Talkin’ ’bout my Generator
New millennium, new rules. For those of us who remember making our way across Europe one grotty hostel at a time, living in cramped, single-sex dorms under strict curfews, and schlepping down the hall to shower in dingy, mildewed stalls, the change couldn’t happen soon enough.
Seven years ago, Josh Wyatt, an American working for the New York private equity arm of the global real estate firm Patron Capital Partners, came up with the concept of investing in affordable, temporary living spaces in the heart of the world’s major centres. The twist? Bringing in great design. Creating a cool space to take a hot shower. Making it a hang worthy of its mainly millennial customers, a group well known for its sense of entitlement.
Wyatt shared his idea with Anwar Mekhayech at a party they both attended in New York. “We stayed in touch,” Mekhayech says. “When Patron acquired the Generator brand and bought the Dublin Hotel, Josh asked if we wanted to redesign it.” That “we” includes Allen Chan and Matt Davis, co-partners with Mekhayech in the Toronto-based DesignAgency, a multi-purpose studio that merges architecture, interior and industrial design with digital design and holistic branding.
After accepting the gig, Mekhayech’s ensuing discussions with the client helped hone future intentions concerning the Generator chain. They decided each hostel should be its own space, leading customers on a cross-continental journey of spaces and building word of mouth for each site (“Have you seen the lobby in Venice?”). A core esthetic soon emerged, centred on “trendy, cool, warm, raw industrial, found objects, area artists, and layering in a level of design that speaks to each locality.” Youth is at is centre – thus the ready accessibility of WiFi; snack vending machines plus built-in cafés and nightclubs; as well as 24/7 lounges, laundry and reception – yet clientele of all ages are encouraged to visit, both for economic reasons and diversity’s sake.
DesignAgency is currently working on its 12th hostel, in Amsterdam, with more European sites to come. An extension into the U.S. (and possibly Canada) is also planned. At this point, though, the brand showpiece has to be its recently completed Paris locale. This six-storey building, a decommissioned 1985 office block, features 199 rooms and 916 beds, making it the largest Generator project to date. Situated in the 10th arrondissement in the city’s hip northeast sector, it looks across the street at the curved glass curtain of the French Communist Headquarters, built in the early ’70s by Oscar Niemeyer.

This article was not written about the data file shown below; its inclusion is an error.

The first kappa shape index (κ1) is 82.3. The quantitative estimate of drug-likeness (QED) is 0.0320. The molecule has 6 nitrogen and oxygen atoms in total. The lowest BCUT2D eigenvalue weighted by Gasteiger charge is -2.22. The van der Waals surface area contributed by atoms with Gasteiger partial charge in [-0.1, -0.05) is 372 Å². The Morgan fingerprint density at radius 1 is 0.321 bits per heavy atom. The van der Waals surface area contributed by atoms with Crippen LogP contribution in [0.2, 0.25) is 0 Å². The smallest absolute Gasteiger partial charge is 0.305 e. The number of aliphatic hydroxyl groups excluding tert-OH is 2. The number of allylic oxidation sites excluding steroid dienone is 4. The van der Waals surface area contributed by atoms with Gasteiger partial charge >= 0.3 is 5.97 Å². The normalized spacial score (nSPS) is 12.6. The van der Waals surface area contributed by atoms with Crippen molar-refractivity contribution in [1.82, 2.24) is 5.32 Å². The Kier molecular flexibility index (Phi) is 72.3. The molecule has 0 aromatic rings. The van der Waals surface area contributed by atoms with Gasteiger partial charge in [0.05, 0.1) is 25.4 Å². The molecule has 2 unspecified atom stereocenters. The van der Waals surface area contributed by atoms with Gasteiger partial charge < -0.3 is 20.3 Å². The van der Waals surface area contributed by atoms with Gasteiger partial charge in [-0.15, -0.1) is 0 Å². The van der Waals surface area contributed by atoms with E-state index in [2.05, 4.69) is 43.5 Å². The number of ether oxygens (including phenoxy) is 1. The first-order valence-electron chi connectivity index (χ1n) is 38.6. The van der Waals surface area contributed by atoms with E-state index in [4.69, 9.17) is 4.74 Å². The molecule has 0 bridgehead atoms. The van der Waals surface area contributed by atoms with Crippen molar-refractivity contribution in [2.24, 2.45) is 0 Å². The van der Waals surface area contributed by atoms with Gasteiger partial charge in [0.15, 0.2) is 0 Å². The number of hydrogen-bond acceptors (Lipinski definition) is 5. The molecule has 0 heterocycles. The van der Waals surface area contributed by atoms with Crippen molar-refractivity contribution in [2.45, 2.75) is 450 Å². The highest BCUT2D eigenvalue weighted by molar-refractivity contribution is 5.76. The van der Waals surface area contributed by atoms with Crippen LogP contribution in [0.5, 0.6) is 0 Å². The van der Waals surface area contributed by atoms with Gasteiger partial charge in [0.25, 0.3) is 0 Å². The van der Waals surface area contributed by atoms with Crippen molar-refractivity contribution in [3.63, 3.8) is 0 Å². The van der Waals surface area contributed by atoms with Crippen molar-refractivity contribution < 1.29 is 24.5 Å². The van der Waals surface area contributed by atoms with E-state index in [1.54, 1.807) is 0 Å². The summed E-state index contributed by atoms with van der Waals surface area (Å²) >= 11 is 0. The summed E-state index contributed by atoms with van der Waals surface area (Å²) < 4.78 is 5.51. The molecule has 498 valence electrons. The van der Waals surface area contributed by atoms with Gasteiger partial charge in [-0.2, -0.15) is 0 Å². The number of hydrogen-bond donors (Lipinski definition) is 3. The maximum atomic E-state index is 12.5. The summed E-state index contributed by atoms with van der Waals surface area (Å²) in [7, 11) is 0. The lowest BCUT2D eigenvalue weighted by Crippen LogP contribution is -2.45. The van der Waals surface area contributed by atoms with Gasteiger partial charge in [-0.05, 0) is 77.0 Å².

The city’s rigid control of its external built environment meant underplaying Gen Paris’s exterior and saving any real showiness for the inside. Mekhayech more than compensated for this stricture, however, with his concept of a “bright lights, big city” electric marquee overhanging a reception desk picked out in bold, Mondrian-inspired colours. The you-are-star-of-your-own-film feeling is further enhanced by the lobby’s sound-stage-like industrial setting, with its large overhead spotlights and occasional hanging grid, Deco chalkboard graphics surrounding the travel desk, and rich Technicolor shots of strong-hued glass set into the foyer’s window panes. Aside from “generating” excitement, these decorative elements fit the chain’s design mandate of exemplifying their surroundings. Those in the know, including film buff Mekhayech, will tell you that Paris is the world mecca for fans of old movies.
But there is much more at work here than a single theme, as each of Gen Paris’s public spaces touches upon multiple associations. Past the ground-floor elevator bay lies Café Fabian, its name picked out in blue tiles against white, just like the nearby Metro stop it references. The dining area overlooks a swath of green garden planted with vegetables and herbs, and a private alcove features both a floral mural and rolling barn doors – all hinting at the farm-to-table sensibility so cherished by the French. In another filmic flourish, a large electric arrow points the way downstairs to a two-tier bar/nightclub. Its lower level, created by reclaiming 10 parking garage spots, is now a tiled tunnel filled with banquettes upholstered in cheesy 1980s transit fabric. The back wall shows a super-graphic of a subway train pulling out of a platform, imparting the dangerous impression of partying on the Métro tracks.
Upstairs, on the premier étage, yet another world opens with the Moroccan-inspired chill-out lounge. In a nod to the North African artistry and immigration which has long impacted the city, this large room is filled with circular leather ottomans and low-rise couscous tables, in addition to couches in traditional tapestry fabrics whose pallet-wood bases hint at imported origins. It was crafted, says Mekhayech, to “look like somebody’s rec room. A home away from home, where you can hang out, move stuff around, and put your feet up on the furniture.”
All these public areas, plus the accessible rooftop terrace, are meant to give extra dimension to a Parisian stopover. The bedrooms themselves are basic: well designed yet stripped down to essentials, a place simply for recharging. In the city at large and at Gen Paris itself, real life happens elsewhere. •